It's been a difficult few years for educators and children as the pandemic has forced them into remote learning, wearing masks and to overcome other learning challenges.

One group is working to motivate and empower educators.

“One thing I can’t do and none of us can do, is change the past. Impossible,” retired U.S. Army Sergeant Rick Yarosh said. “But what we can do is change the way we look at things that have happened.”

That’s the message Yarosh and Tom Murphy of Sweethearts & Heroes shared with educators from the Capital Region and beyond on Friday.

“Kids don’t learn from people they don’t like,” Yarosh said. “So you have to build a relationship with them.”

What You Need To Know

  • Rick Yarosh suffered significant burns to a majority of his body while serving overseas

  • The 39-year-old has since dedicated his life to motivating others to find hope

  • Educators from around the Capital Region heard from Yarosh on Friday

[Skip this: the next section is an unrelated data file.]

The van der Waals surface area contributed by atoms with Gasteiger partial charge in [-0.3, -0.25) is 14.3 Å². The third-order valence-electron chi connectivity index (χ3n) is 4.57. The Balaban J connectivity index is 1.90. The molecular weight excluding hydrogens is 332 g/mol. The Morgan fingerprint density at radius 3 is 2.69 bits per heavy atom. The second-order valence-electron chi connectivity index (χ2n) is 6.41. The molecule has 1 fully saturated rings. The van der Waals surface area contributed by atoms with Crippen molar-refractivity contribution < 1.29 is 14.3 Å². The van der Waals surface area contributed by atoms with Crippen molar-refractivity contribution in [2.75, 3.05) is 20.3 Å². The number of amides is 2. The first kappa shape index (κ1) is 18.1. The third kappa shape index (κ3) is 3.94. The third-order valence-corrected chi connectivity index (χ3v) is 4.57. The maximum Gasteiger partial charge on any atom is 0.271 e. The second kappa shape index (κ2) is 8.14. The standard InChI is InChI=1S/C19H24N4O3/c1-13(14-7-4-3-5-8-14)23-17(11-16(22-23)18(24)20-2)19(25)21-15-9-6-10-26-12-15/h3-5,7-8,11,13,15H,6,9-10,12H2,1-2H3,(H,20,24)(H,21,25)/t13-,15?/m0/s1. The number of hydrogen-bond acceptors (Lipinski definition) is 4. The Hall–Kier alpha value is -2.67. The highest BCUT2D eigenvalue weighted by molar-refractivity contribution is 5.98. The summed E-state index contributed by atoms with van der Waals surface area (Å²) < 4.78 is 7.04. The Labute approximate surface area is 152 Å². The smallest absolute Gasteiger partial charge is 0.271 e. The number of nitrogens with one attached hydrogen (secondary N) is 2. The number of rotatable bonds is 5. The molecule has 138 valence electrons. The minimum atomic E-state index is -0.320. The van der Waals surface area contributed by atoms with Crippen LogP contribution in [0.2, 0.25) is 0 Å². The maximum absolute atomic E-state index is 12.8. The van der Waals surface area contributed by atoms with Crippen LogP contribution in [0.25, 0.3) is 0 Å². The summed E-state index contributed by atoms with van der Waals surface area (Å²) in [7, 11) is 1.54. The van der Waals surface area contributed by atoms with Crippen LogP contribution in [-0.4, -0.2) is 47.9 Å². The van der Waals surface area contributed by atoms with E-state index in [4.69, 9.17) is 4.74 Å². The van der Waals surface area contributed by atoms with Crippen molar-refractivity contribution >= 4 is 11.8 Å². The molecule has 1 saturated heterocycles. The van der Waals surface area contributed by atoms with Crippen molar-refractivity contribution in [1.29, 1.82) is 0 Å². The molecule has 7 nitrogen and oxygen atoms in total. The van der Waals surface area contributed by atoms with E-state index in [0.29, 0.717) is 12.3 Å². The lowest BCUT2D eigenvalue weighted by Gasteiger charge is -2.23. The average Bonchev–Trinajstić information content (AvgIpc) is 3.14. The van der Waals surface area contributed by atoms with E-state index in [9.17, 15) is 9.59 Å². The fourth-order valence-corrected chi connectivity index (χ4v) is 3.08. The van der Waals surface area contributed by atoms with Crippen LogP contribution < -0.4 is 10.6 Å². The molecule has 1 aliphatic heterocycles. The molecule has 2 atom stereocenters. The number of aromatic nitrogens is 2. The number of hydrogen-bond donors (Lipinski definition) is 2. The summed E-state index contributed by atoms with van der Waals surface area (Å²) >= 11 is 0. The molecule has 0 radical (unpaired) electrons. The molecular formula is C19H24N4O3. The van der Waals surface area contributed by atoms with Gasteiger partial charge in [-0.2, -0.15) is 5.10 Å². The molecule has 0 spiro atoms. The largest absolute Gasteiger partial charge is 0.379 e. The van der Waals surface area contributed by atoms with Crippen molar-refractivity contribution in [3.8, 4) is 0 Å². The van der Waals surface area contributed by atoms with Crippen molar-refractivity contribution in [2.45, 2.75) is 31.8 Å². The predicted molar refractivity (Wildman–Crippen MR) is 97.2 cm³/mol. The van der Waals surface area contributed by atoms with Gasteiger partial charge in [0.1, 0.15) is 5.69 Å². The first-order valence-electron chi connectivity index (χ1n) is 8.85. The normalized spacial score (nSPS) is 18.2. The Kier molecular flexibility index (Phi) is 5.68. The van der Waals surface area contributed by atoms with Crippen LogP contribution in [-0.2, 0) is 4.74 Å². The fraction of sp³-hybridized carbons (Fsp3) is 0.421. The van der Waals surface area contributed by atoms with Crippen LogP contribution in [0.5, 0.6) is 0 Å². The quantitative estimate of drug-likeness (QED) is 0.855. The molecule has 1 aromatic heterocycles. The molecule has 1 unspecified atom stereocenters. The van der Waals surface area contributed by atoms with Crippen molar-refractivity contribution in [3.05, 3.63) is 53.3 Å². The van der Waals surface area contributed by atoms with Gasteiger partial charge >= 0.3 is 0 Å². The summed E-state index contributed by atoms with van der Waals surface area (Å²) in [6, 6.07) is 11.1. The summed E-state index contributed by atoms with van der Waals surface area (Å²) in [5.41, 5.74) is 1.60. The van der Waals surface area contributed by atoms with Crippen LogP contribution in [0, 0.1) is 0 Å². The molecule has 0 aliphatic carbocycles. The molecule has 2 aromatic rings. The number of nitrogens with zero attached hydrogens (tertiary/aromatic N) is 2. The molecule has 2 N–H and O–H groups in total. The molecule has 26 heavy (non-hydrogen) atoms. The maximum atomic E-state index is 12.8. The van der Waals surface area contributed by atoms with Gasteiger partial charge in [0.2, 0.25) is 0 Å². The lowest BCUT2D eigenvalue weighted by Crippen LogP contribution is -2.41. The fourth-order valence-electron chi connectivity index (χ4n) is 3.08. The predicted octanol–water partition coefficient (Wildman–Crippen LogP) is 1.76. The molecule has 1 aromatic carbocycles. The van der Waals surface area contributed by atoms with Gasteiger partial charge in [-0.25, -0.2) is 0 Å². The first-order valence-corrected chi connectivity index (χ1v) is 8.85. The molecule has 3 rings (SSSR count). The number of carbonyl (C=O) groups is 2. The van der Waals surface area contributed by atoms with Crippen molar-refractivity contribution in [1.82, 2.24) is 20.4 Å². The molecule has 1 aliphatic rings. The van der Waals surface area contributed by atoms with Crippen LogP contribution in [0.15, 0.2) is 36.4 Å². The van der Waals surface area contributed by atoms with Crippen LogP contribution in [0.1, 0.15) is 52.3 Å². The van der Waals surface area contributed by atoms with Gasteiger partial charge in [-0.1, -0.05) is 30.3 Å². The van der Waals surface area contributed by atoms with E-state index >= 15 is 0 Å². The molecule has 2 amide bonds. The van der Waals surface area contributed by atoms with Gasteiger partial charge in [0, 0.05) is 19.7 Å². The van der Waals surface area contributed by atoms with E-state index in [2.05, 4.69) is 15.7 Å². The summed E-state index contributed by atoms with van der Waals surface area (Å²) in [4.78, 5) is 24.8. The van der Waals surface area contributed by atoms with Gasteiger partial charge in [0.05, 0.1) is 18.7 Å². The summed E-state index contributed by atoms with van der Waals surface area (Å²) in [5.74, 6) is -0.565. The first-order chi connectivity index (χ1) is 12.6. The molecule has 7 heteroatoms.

Americans may recognize Yarosh. His story is well known.

In 2006, he was serving in the Army, carrying out a routine mission in Iraq, when the vehicle he was traveling in ran over an explosive device.

“I was hopeless in that moment,” he recalled.

The then-24-year-old suffered significant burns to most of his body, and had to fight for his life. Despite the intense ups and downs, he found hope.

“I can look at that as a bad thing all day long if I choose to,” he said.

Yarosh’s journey is one that resonates with educators after years of working through an unpredictable pandemic that's wreaked havoc on the system.

“I don’t think it's any secret that our kids are struggling,” Cambridge High School Principal Caroline Goss said.

She admitted to tearing up during Yarosh’s talk, and looked forward to bringing talking points back to her faculty.

“To teach students how to control emotion and to interact with their peers is a huge component, in addition to all the academics they have to do,” she said.

For Yarosh, it was another mission accomplished.

“Amazing things happen and sometimes they’re overshadowed by the bad things that happen,” Yarosh said. “We need to talk about those good things.”